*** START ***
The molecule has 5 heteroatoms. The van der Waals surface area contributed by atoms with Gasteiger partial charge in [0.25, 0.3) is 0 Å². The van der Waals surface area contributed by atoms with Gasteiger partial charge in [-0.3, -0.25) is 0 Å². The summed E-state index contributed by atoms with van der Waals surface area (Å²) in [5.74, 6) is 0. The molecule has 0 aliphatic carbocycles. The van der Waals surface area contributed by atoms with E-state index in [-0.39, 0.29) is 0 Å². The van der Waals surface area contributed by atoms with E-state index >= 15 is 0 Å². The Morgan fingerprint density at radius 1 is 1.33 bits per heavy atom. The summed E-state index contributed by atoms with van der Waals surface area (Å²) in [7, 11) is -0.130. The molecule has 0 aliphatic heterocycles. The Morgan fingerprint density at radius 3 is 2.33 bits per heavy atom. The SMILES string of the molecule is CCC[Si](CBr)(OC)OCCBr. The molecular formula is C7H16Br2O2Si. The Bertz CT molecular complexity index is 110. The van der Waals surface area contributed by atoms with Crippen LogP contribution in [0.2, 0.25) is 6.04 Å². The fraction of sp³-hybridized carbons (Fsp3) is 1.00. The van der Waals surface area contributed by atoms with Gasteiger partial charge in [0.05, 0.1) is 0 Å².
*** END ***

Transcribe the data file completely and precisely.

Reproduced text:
The molecule has 5 heteroatoms. The van der Waals surface area contributed by atoms with Gasteiger partial charge in [0.25, 0.3) is 0 Å². The van der Waals surface area contributed by atoms with Gasteiger partial charge in [-0.3, -0.25) is 0 Å². The summed E-state index contributed by atoms with van der Waals surface area (Å²) in [5.74, 6) is 0. The molecule has 0 aliphatic carbocycles. The van der Waals surface area contributed by atoms with E-state index in [-0.39, 0.29) is 0 Å². The van der Waals surface area contributed by atoms with E-state index >= 15 is 0 Å². The Morgan fingerprint density at radius 1 is 1.33 bits per heavy atom. The summed E-state index contributed by atoms with van der Waals surface area (Å²) in [7, 11) is -0.130. The molecule has 0 aliphatic heterocycles. The Morgan fingerprint density at radius 3 is 2.33 bits per heavy atom. The SMILES string of the molecule is CCC[Si](CBr)(OC)OCCBr. The molecular formula is C7H16Br2O2Si. The Bertz CT molecular complexity index is 110. The van der Waals surface area contributed by atoms with Crippen LogP contribution in [0.2, 0.25) is 6.04 Å². The fraction of sp³-hybridized carbons (Fsp3) is 1.00. The van der Waals surface area contributed by atoms with Gasteiger partial charge in [0.05, 0.1) is 0 Å².